Why It Is Important to Immunize
Immunizations protect you, your family, and your community.
- Recent outbreaks of mumps, varicella (chickenpox), measles, and pertussis (whooping cough) remind us that serious diseases still exist in our community.
- Every year, children are hospitalized and some die from influenza (flu) and the problems it causes.
- Immunizations save lives and prevent common but serious illnesses, diseases that are rare but still exist, and diseases common in other parts of the world.
- Some people cannot get vaccinated, such as very young babies and people with conditions that weaken their immune system, like leukemia. Vaccinating helps keep your child healthy and your community healthy, too.
- Children who are not immunized or not fully immunized are at risk for serious preventable diseases. Check out CDC’s recommended childhood immunization schedule.
- Adults need immunizations too. Make sure your immunizations are up-to-date, especially if you take care of children or the elderly.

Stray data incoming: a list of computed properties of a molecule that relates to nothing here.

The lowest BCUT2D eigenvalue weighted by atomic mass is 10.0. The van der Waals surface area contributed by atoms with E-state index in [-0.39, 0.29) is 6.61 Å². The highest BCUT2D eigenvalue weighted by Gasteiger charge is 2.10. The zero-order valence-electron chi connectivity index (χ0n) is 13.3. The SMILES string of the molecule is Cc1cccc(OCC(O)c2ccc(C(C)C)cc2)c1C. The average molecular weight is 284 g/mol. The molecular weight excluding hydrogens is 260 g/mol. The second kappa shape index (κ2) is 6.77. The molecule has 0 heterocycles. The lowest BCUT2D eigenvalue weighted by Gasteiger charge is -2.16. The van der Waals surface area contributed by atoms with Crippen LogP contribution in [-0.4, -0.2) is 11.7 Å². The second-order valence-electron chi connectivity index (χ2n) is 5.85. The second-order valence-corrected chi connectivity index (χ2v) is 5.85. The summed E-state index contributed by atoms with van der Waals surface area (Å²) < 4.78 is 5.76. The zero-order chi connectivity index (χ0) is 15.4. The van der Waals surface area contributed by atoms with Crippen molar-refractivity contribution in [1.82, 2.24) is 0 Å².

Vaccines are Safe
- Held to the highest safety standards by the Food and Drug Administration, vaccines must go through many tests before use.
- All recommended vaccines for children under 3 years of age are thimerosal-free (thimerosal is a preservative that contains ethylmercury).
- Scientific evidence shows no connection between any vaccine and disorders such as autism.
- Serious side effects from vaccines are very rare.
Ask! It’s OK to Have Questions!
- Ask your doctor or nurse about recommended immunizations at any visit!
- Talk with your doctor, nurse, or clinic about your immunization questions.
- Work with your health care provider to develop an immunization plan for your child.